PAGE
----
Despite the numerous studies on the antibacterial properties of honey, the lack of comprehensive evidence explaining the mechanisms through which honey interferes with bacteria, limits, partly, its application as an antibacterial agent. Honey is a very complex substance, containing hundreds of compounds that cause specific and distinct effects on microorganisms (Figure 1). The mode of action of honey against bacteria differs among Gram-positive and Gram-negative microorganisms, some studies hypothesized that at least some cellular targets might be broadly specific for each class of bacteria. However, given the complexity of the matrix, there are probably several mechanisms that have not been described yet.
In terms of understanding the mechanisms of action of honey upon bacteria, most of the research has been undertaken using manuka honey. Nevertheless, more and more studies are being carried out with other, different varieties (Figure 1).
One of the earlier attempts to reveal honey’s action mechanisms were centred on observable characteristics by using scanning and transmission electron microscopy. In methicillin-sensitive Staphylococcus aureus and methicillin-resistant S. aureus (MRSA), it was verified that manuka honey did not induce a significant cellular lysis, few surface changes were found and the majority of the cells retained a smooth surface after four hours of treatment. On the contrary, Pseudomonas aeruginosa cells exposed to manuka honey exhibited widespread structural damage and large membrane bubbles, which led to cell lysis and bacterial death. This result was verified by genomic analysis, showing that manuka honey treatment causes a reduction in the expression of OprF, an integral membrane protein that is essential for the structural stability of the cell envelope in Gram-negative bacteria. After these studies, it was found that manuka and kanuna honey exerted very different changes on the cellular morphology of Bacillus subtilis, Escherichia coli, S. aureus, and P. aeruginosa. While for the first three bacteria a significant cell shortening was observed, in the case of P. aeruginosa, cells appeared longer than usual, which is possibly a reflection of the cell envelope damage that likely happened. More recently, flow cytometry also confirmed the previous results. The treatment time and the honey concentration were identified as key factors in the induction of membrane injury in S. aureus and E. coli cells. The differences observed among Gram-positive and Gram-negative bacteria were also highlighted in this study. Membrane permeabilization after manuka honey exposition was also verified by flow cytometry assays in P. aeruginosa.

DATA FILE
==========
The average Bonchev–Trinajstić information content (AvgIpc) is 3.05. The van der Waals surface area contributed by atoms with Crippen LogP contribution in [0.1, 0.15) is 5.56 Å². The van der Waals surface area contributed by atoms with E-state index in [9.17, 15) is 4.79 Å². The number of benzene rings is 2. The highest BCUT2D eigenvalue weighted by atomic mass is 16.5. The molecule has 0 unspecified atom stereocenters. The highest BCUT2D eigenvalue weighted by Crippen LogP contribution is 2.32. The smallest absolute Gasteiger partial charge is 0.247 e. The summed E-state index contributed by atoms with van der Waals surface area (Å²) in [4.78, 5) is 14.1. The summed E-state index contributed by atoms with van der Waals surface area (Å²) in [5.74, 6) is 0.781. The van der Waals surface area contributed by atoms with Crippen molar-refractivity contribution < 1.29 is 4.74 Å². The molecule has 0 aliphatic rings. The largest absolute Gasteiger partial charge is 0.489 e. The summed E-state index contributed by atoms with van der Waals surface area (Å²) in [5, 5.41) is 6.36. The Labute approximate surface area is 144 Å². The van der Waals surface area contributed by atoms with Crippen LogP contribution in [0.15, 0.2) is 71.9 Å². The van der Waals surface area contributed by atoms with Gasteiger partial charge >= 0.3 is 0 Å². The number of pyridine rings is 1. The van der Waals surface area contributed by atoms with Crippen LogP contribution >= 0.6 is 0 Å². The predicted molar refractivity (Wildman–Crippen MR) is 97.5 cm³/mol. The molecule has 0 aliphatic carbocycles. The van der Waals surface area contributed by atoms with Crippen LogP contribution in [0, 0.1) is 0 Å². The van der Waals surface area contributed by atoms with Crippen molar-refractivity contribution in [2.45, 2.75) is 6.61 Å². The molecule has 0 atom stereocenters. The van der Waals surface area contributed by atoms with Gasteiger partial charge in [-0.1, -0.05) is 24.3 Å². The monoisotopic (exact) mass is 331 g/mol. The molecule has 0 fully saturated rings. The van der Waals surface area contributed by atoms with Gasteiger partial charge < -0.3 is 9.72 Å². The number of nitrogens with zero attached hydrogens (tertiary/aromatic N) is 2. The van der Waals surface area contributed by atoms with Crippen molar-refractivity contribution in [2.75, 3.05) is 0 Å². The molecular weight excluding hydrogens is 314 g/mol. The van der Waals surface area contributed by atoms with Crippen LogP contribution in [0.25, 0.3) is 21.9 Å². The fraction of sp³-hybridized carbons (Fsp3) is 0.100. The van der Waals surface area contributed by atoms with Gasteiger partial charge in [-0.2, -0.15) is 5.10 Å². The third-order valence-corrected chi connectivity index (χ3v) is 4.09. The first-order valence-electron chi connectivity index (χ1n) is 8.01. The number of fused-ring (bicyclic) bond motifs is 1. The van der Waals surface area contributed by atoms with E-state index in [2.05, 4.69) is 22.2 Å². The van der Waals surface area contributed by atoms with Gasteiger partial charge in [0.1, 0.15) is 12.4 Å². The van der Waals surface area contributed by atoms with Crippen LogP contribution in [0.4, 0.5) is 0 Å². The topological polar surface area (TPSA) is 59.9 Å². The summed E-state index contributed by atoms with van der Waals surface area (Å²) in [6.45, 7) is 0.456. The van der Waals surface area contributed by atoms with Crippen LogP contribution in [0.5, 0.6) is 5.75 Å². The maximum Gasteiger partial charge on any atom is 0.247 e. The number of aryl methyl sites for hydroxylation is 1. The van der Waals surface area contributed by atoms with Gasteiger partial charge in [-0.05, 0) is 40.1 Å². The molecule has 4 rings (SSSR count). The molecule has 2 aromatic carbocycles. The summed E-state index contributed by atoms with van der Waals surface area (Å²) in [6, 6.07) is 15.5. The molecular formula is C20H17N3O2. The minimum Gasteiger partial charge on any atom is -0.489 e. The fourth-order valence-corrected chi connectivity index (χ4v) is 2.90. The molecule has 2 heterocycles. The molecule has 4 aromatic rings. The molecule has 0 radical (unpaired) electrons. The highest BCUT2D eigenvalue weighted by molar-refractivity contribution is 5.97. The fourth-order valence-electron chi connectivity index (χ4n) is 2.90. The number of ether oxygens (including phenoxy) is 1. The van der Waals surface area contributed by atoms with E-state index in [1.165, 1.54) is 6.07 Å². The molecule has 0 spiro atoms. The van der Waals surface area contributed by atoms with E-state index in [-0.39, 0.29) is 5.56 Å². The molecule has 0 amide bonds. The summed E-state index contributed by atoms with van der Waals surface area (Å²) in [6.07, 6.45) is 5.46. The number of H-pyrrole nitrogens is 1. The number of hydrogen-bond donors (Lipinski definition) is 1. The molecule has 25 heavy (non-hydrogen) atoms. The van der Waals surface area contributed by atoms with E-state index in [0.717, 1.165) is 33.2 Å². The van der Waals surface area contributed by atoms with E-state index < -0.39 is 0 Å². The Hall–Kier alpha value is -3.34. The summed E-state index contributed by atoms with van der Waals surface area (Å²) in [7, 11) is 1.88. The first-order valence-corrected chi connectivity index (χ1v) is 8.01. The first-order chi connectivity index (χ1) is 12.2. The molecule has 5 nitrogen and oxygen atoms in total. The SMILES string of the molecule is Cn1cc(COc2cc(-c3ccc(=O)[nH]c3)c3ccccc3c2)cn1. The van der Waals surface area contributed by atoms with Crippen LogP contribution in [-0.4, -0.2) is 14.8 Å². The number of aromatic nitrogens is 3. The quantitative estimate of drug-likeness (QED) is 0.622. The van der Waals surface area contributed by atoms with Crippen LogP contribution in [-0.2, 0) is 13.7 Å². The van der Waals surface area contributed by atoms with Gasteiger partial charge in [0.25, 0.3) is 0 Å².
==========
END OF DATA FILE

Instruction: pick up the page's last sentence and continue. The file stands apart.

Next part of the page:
These mechanisms are not exclusively attributable to manuka honey, and several honey varieties have been demonstrated to produce morphological and structural alterations on bacteria as one of their first effects (Figure 1). Buckwheat honey and wildflower honey were demonstrated to induce a rapid disruption of the cell wall of E. coli, which was honey concentration- and treatment time-dependent. Structural and morphological changes, such as altered shape, modified surface layers, cellular debris, increased vacuoles, and/or with irregular shrunken cytoplasm, as well as the presence of electron dense material, were also described in E. coli cells after treatment with citrus, clover and marjoram honey. Agastache honey caused extensive cell lysis and membrane disruption in MRSA and E. coli. Avocado, chestnut and polyfloral honey samples induced membrane injury upon S. aureus and E. coli with differences among bacterial types. While the effect of the different honey samples on S. aureus membrane integrity was limited, in the case of E. coli cells, the results obtained confirm a more meaningful damage. Under similar treatment conditions, these three honey samples caused more relevant changes in membrane integrity than manuka honey. On the other hand, no morphological changes in P. aeruginosa cells were observed after Corsican honey exposure, despite the fact that this bacterium was sensitive to the different varieties tested.